3. […] sharp contrast to our story earlier this week about poor golf course conditions from elsewhere in the region, Staten Island’s golf courses are doing just fine.  […]

  4. […] sharp contrast to our story earlier this week about poor golf course conditions from elsewhere in the region, Staten Island’s golf courses are doing just fine.  […]

  5. […] A recent round at Dunwoodie found the greens and fairways in horrendous shape and the course borderl… Dunwoodie’s explanation was that the turf has fallen victim to numerous root diseases as a result of the “heavy rains and high temperatures.”  As bad as I feel for the grass and roots, the atrocious conditions are a reality.  Even without the root afflictions, the fairways at Dunwoodie have always been spotty and uneven, the greens poorly manicured and rough.  The staff can be terse and even aggressively unfriendly (one ranger in particular seems to delight in pushing golfers’ buttons). The play all around you is so bad, you can forget how to swing a club properly.  Now I’m the last person to judge others’ swings: we all stink sometimes -often more than sometimes.  But I do believe that a swing is formed by mental imprints and pictures in your brain.  And Dunwoodie is constantly holding a national convention for hackers with poor etiquette.  You’ll likely play worse by simply being in this atmosphere. […]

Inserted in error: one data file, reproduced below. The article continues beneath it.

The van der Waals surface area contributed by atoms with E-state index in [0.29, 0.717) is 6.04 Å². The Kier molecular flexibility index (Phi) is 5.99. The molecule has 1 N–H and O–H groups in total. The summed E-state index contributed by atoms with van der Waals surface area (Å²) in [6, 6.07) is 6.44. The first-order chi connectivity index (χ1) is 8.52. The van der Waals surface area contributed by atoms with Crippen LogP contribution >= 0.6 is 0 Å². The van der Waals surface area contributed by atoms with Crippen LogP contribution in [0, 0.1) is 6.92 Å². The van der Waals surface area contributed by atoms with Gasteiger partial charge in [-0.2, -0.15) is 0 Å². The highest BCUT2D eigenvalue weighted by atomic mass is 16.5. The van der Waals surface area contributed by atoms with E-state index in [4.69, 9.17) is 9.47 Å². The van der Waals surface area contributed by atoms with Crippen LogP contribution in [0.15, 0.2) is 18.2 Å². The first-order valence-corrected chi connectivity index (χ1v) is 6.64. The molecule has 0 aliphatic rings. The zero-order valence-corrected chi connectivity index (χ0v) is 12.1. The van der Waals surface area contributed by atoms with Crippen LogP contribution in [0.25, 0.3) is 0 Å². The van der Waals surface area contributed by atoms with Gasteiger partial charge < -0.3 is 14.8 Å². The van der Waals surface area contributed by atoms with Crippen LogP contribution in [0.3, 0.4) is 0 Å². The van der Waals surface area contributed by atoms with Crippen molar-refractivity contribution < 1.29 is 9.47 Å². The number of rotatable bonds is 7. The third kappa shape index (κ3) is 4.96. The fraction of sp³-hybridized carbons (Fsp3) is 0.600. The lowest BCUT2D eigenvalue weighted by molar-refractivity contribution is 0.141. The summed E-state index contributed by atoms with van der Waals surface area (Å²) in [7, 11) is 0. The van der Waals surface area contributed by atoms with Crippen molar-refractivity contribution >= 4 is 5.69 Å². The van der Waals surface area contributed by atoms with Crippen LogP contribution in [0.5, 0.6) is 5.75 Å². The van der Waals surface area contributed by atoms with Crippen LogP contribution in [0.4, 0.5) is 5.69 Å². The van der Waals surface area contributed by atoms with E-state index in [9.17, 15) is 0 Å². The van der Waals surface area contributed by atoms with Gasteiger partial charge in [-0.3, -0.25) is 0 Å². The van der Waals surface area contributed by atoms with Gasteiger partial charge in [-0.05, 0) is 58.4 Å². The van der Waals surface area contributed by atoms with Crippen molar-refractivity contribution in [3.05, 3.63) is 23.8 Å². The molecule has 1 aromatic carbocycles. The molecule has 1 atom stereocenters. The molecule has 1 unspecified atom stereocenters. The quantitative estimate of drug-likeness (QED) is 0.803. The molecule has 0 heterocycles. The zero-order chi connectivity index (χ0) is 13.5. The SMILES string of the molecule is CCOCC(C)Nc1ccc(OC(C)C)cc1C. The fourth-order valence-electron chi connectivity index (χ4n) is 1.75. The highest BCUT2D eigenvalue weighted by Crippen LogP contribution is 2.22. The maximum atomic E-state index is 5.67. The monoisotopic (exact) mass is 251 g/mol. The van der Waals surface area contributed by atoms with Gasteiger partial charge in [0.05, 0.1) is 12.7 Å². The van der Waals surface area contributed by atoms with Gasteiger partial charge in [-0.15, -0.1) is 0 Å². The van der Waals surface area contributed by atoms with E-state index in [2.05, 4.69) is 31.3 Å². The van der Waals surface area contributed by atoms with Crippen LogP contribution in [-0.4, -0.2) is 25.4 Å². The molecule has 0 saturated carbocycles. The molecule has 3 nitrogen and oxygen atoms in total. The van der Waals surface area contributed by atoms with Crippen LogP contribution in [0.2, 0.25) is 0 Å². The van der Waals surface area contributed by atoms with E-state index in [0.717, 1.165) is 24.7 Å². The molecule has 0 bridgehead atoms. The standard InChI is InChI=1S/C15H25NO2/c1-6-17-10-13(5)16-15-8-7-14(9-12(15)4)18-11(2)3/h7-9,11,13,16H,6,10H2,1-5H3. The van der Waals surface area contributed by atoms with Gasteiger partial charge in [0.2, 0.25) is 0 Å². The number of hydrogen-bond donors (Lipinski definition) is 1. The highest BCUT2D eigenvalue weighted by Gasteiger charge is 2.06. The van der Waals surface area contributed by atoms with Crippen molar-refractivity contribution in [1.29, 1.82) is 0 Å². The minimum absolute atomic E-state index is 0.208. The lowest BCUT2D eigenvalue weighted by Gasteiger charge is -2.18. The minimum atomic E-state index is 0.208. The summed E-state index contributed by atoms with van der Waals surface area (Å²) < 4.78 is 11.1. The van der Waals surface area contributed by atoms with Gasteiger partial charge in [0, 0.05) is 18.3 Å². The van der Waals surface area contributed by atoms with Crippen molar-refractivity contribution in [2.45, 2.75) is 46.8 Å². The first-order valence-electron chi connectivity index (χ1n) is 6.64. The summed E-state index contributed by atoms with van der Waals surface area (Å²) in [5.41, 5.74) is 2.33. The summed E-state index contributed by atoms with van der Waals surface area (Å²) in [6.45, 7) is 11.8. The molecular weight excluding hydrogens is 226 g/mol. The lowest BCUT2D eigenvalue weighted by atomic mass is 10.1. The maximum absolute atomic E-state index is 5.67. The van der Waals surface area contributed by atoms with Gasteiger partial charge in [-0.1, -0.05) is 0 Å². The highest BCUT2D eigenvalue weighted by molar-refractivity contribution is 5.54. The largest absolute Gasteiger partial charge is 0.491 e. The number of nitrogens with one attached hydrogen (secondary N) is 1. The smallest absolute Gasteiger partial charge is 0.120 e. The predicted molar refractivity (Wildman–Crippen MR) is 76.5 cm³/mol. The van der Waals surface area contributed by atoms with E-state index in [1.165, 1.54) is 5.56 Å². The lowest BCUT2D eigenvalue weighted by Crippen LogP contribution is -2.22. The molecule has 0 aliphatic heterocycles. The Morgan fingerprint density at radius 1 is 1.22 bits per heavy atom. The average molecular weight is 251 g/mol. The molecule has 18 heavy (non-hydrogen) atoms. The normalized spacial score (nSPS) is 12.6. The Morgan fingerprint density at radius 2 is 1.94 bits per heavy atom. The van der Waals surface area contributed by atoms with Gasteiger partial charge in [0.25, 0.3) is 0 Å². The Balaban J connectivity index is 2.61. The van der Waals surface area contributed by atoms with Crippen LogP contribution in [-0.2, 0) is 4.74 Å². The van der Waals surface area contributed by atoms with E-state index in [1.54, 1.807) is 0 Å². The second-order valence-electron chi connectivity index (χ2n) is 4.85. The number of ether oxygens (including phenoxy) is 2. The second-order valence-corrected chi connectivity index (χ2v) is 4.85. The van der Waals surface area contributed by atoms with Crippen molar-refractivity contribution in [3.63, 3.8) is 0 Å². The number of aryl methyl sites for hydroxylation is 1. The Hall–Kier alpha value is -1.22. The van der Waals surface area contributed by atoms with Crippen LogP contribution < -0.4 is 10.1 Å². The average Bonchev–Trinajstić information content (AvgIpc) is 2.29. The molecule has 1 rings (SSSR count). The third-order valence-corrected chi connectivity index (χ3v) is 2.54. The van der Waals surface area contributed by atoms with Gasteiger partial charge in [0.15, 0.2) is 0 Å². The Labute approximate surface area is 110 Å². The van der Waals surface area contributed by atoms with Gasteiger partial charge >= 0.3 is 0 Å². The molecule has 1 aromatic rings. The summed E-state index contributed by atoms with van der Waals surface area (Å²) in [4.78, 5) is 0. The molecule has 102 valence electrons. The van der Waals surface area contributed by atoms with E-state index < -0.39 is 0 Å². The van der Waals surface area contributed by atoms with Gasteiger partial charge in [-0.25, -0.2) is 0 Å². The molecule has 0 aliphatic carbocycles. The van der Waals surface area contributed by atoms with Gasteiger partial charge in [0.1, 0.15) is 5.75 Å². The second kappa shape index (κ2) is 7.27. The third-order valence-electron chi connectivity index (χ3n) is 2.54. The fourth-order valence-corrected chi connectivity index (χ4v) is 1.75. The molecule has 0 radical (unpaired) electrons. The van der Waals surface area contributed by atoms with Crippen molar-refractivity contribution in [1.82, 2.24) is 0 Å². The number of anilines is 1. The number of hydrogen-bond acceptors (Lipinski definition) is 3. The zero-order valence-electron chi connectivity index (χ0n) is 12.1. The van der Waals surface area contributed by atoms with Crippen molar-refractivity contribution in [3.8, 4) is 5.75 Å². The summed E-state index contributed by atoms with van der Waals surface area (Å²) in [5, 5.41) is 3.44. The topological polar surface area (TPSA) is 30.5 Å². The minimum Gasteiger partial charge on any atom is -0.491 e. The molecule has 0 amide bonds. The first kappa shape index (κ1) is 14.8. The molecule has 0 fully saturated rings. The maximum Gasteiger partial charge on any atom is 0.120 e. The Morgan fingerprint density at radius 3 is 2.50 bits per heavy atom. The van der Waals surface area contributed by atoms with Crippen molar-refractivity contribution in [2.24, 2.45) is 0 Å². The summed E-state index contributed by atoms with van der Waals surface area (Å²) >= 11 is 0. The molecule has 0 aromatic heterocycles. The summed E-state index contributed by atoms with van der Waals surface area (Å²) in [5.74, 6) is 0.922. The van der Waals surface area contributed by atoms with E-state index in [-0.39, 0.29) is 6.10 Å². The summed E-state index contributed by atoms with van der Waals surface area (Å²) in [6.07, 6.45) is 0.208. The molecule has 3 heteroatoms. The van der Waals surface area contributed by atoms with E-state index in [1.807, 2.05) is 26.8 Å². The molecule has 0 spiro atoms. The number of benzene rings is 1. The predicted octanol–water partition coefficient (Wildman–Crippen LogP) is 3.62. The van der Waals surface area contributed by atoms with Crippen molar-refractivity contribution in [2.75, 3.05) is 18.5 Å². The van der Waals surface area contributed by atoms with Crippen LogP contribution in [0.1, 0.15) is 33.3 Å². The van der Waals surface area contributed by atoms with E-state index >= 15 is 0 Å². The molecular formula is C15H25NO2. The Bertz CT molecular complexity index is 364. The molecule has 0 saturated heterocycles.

6. […] A recent round at Dunwoodie found the greens and fairways in horrendous shape and the course borderl… Dunwoodie’s explanation was that the turf has fallen victim to numerous root diseases as a result of the “heavy rains and high temperatures.”  As bad as I feel for the grass and roots, the atrocious conditions are a reality.  Even without the root afflictions, the fairways at Dunwoodie have always been spotty and uneven, the greens poorly manicured and rough.  The staff can be terse and even aggressively unfriendly (one ranger in particular seems to delight in pushing golfers’ buttons). The play all around you is so bad, you can forget how to swing a club properly.  Now I’m the last person to judge others’ swings: we all stink sometimes -often more than sometimes.  But I do believe that a swing is formed by mental imprints and pictures in your brain.  And Dunwoodie is constantly holding a national convention for hackers with poor etiquette.  You’ll likely play worse by simply being in this atmosphere. […]

  7. […] sharp contrast to our story earlier this week about poor golf course conditions elsewhere in the region, Staten Island’s courses are doing just fine.  That’s […]

  8. […] sharp contrast to our story earlier this week about poor golf course conditions elsewhere in the region, Staten Island’s courses are doing just fine.  That’s […]